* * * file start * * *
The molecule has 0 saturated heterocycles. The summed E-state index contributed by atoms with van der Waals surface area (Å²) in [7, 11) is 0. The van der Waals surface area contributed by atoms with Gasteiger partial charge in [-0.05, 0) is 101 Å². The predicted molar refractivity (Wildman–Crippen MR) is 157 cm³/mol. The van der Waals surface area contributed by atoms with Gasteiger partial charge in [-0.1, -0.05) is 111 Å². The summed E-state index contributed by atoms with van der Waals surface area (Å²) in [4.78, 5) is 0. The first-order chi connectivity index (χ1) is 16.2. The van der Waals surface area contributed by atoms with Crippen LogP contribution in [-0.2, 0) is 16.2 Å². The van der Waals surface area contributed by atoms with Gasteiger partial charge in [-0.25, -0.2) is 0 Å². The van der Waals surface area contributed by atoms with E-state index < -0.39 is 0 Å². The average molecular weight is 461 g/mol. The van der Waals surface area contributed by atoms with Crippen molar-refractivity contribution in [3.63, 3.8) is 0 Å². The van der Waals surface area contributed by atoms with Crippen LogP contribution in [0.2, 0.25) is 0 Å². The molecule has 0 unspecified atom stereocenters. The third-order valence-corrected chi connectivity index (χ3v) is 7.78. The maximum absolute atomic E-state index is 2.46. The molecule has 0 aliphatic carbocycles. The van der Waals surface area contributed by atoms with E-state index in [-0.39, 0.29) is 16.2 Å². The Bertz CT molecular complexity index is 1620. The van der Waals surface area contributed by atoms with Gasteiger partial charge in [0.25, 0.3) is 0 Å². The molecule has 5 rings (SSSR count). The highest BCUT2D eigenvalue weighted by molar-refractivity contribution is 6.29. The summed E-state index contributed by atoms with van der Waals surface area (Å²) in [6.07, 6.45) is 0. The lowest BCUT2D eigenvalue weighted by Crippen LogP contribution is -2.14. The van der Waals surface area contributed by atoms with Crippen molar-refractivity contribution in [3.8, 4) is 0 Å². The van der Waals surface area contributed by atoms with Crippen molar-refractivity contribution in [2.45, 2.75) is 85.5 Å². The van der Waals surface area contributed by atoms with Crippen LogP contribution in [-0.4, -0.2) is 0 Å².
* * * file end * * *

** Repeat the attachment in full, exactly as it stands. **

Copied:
The molecule has 0 saturated heterocycles. The summed E-state index contributed by atoms with van der Waals surface area (Å²) in [7, 11) is 0. The van der Waals surface area contributed by atoms with Gasteiger partial charge in [-0.05, 0) is 101 Å². The predicted molar refractivity (Wildman–Crippen MR) is 157 cm³/mol. The van der Waals surface area contributed by atoms with Gasteiger partial charge in [-0.1, -0.05) is 111 Å². The summed E-state index contributed by atoms with van der Waals surface area (Å²) in [4.78, 5) is 0. The first-order chi connectivity index (χ1) is 16.2. The van der Waals surface area contributed by atoms with Crippen LogP contribution in [-0.2, 0) is 16.2 Å². The van der Waals surface area contributed by atoms with Gasteiger partial charge in [-0.25, -0.2) is 0 Å². The van der Waals surface area contributed by atoms with E-state index < -0.39 is 0 Å². The average molecular weight is 461 g/mol. The van der Waals surface area contributed by atoms with Crippen molar-refractivity contribution in [3.63, 3.8) is 0 Å². The van der Waals surface area contributed by atoms with Crippen LogP contribution in [0.2, 0.25) is 0 Å². The molecule has 0 unspecified atom stereocenters. The third-order valence-corrected chi connectivity index (χ3v) is 7.78. The maximum absolute atomic E-state index is 2.46. The molecule has 0 aliphatic carbocycles. The van der Waals surface area contributed by atoms with E-state index in [-0.39, 0.29) is 16.2 Å². The Bertz CT molecular complexity index is 1620. The van der Waals surface area contributed by atoms with Gasteiger partial charge in [0.25, 0.3) is 0 Å². The molecule has 5 rings (SSSR count). The highest BCUT2D eigenvalue weighted by molar-refractivity contribution is 6.29. The summed E-state index contributed by atoms with van der Waals surface area (Å²) in [6.07, 6.45) is 0. The lowest BCUT2D eigenvalue weighted by Crippen LogP contribution is -2.14. The van der Waals surface area contributed by atoms with Crippen molar-refractivity contribution in [3.8, 4) is 0 Å². The van der Waals surface area contributed by atoms with Crippen molar-refractivity contribution in [2.45, 2.75) is 85.5 Å². The van der Waals surface area contributed by atoms with Crippen LogP contribution in [-0.4, -0.2) is 0 Å².